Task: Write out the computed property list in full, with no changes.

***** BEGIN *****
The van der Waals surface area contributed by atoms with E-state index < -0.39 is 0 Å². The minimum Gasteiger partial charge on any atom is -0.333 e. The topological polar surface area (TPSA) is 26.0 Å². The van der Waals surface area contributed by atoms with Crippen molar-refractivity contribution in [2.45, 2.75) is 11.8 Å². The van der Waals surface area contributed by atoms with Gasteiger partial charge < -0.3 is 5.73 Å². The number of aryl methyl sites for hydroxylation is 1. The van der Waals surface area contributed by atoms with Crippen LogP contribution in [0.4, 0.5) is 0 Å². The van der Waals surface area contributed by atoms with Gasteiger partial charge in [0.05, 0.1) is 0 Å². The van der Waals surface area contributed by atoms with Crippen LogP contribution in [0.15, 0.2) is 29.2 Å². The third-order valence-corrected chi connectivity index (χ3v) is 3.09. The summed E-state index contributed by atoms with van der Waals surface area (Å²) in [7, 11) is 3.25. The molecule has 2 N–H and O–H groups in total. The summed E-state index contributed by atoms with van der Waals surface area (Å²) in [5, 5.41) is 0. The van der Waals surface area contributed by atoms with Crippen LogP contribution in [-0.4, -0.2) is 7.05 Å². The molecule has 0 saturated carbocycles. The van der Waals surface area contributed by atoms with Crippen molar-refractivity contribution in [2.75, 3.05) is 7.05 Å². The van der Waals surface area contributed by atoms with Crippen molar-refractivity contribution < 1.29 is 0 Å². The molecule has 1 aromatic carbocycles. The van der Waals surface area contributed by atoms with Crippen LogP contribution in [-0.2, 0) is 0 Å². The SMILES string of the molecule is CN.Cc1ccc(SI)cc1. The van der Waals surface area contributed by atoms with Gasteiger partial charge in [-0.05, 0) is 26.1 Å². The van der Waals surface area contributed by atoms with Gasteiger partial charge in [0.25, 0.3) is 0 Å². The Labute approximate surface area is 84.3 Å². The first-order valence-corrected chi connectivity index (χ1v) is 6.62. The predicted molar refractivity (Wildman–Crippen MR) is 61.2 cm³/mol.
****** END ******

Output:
The van der Waals surface area contributed by atoms with E-state index < -0.39 is 0 Å². The minimum Gasteiger partial charge on any atom is -0.333 e. The topological polar surface area (TPSA) is 26.0 Å². The van der Waals surface area contributed by atoms with Crippen molar-refractivity contribution in [2.45, 2.75) is 11.8 Å². The van der Waals surface area contributed by atoms with Gasteiger partial charge < -0.3 is 5.73 Å². The number of aryl methyl sites for hydroxylation is 1. The van der Waals surface area contributed by atoms with Crippen LogP contribution in [0.4, 0.5) is 0 Å². The van der Waals surface area contributed by atoms with Gasteiger partial charge in [0.05, 0.1) is 0 Å². The van der Waals surface area contributed by atoms with Crippen LogP contribution in [0.15, 0.2) is 29.2 Å². The third-order valence-corrected chi connectivity index (χ3v) is 3.09. The summed E-state index contributed by atoms with van der Waals surface area (Å²) in [7, 11) is 3.25. The molecule has 2 N–H and O–H groups in total. The summed E-state index contributed by atoms with van der Waals surface area (Å²) in [5, 5.41) is 0. The van der Waals surface area contributed by atoms with Crippen LogP contribution in [-0.4, -0.2) is 7.05 Å². The molecule has 0 saturated carbocycles. The van der Waals surface area contributed by atoms with Crippen molar-refractivity contribution in [2.75, 3.05) is 7.05 Å². The van der Waals surface area contributed by atoms with Crippen molar-refractivity contribution < 1.29 is 0 Å². The molecule has 1 aromatic carbocycles. The van der Waals surface area contributed by atoms with Crippen LogP contribution in [-0.2, 0) is 0 Å². The SMILES string of the molecule is CN.Cc1ccc(SI)cc1. The van der Waals surface area contributed by atoms with Gasteiger partial charge in [-0.05, 0) is 26.1 Å². The van der Waals surface area contributed by atoms with Gasteiger partial charge in [0.25, 0.3) is 0 Å². The Labute approximate surface area is 84.3 Å². The first-order valence-corrected chi connectivity index (χ1v) is 6.62. The predicted molar refractivity (Wildman–Crippen MR) is 61.2 cm³/mol.